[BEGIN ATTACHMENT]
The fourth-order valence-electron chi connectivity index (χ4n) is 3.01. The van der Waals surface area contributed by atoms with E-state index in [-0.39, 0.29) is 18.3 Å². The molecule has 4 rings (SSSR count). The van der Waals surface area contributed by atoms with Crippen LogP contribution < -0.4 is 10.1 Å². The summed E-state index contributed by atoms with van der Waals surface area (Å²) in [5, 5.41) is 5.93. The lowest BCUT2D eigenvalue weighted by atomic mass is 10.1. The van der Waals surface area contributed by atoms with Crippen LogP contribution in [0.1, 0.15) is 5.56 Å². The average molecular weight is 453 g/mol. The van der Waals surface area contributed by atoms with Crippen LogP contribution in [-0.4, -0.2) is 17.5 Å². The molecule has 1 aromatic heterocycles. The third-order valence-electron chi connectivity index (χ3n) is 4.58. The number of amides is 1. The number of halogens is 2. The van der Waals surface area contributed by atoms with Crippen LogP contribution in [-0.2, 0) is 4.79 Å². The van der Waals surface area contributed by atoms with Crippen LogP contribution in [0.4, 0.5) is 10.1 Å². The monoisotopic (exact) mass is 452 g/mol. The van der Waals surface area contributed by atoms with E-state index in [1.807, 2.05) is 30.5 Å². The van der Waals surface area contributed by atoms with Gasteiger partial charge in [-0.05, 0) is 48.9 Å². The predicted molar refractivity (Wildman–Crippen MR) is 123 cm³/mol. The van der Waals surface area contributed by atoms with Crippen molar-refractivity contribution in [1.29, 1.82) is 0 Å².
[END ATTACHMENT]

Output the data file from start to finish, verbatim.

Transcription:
The fourth-order valence-electron chi connectivity index (χ4n) is 3.01. The van der Waals surface area contributed by atoms with E-state index in [-0.39, 0.29) is 18.3 Å². The molecule has 4 rings (SSSR count). The van der Waals surface area contributed by atoms with Crippen LogP contribution < -0.4 is 10.1 Å². The summed E-state index contributed by atoms with van der Waals surface area (Å²) in [5, 5.41) is 5.93. The lowest BCUT2D eigenvalue weighted by atomic mass is 10.1. The van der Waals surface area contributed by atoms with Crippen LogP contribution in [0.1, 0.15) is 5.56 Å². The average molecular weight is 453 g/mol. The van der Waals surface area contributed by atoms with Crippen LogP contribution in [-0.4, -0.2) is 17.5 Å². The molecule has 1 aromatic heterocycles. The third-order valence-electron chi connectivity index (χ3n) is 4.58. The number of amides is 1. The number of halogens is 2. The van der Waals surface area contributed by atoms with Crippen LogP contribution in [-0.2, 0) is 4.79 Å². The van der Waals surface area contributed by atoms with Crippen LogP contribution in [0.4, 0.5) is 10.1 Å². The monoisotopic (exact) mass is 452 g/mol. The van der Waals surface area contributed by atoms with E-state index in [1.807, 2.05) is 30.5 Å². The van der Waals surface area contributed by atoms with Gasteiger partial charge in [-0.05, 0) is 48.9 Å². The predicted molar refractivity (Wildman–Crippen MR) is 123 cm³/mol. The van der Waals surface area contributed by atoms with Crippen molar-refractivity contribution in [1.29, 1.82) is 0 Å².